Alisa Andrasek and Jose Sanchez

A new piece of interactive design invites community participation.

Simply put, “BLOOM” is a feast for the eyes. The pavilion, which was commissioned by the Greater London Authority for the London 2012 Olympic and Paralympic games, is a spiraling neon Olympic-sanctioned pink structure constructed of individual pieces that can be reconfigured into an array of new shapes. Designed by Alisa Andrasek and Jose Sanchez from the Bartlett School of Architecture at UCL, the modular pavilion was conceived as an “urban toy” capable of fostering ”collective act[s] of imagination, search and play.”

Each of the thousand pieces which make up BLOOM can be removed from one section to be added elsewhere; while initially negligible, these small localized changes become apparent as the community engages more and more with the object. The “cells” are identical in form, but are flexible and notched with various connection points so as to allow participants to dramatically manipulate the overall form. Users may even “seed” portions of the structure to the ground to tease out functional (and not-so functional) opportunities, such as urban furniture.

BLOOM will be open August 28 in Trafalgar Square, where it will stand through the duration of the Paralympic Games and beyond, ending its run October 9.

[via creative applications]

All images copyright Alisa Andrasek and Jose Sanchez.

This post originally appeared on Architizer, an Atlantic partner site.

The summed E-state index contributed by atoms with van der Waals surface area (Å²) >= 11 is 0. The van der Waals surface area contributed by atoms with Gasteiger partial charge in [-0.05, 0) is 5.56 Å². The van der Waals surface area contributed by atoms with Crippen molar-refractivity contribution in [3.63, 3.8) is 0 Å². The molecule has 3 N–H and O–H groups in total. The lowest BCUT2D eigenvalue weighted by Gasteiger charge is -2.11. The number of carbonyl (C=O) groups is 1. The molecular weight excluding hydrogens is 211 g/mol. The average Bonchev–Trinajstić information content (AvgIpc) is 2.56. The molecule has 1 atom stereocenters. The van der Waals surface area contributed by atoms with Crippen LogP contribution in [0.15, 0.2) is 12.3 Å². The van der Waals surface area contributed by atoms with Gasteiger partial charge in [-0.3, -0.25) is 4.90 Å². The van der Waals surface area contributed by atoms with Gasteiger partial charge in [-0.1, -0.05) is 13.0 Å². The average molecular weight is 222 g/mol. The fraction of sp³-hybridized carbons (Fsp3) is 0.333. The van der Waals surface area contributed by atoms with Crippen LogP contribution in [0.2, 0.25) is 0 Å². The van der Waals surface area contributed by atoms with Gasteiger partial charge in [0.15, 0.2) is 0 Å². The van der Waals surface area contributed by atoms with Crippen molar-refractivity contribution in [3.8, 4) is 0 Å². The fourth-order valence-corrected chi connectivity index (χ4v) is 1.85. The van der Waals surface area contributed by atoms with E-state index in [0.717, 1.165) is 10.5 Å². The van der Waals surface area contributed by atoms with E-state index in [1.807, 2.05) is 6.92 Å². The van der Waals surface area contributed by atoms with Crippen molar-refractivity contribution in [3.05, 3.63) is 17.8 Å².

About the Author

Most Popular

  1. The Presidio Terrace neighborhood
    POV

    The Problem of Progressive Cities and the Property Tax

    The news that a posh San Francisco street was sold for delinquent taxes exposes the deeper issue with America’s local revenue system.

  2. "Gift Horse"—a skeletal sculpture of a horse by artist Hans Haacke—debuted on the Fourth Plinth in London's Trafalgar Square in 2015.
    Design

    What To Do With Baltimore's Empty Confederate Statue Plinths?

    Put them to work, Trafalgar Square style.

  3. POV

    Grenfell Was No Ordinary Accident

    The catastrophic fire that killed at least 80 in London was the inevitable byproduct of an ideology that vilified the poor.

  4. Times Square, 1970.
    Life

    The New York That Belonged to the City

    Hyper-gentrification turned renegade Manhattan into plasticine playground. Can the city find its soul again?

  5. Equity

    The Geography of Hate in the U.S.

    Where hate groups operate now.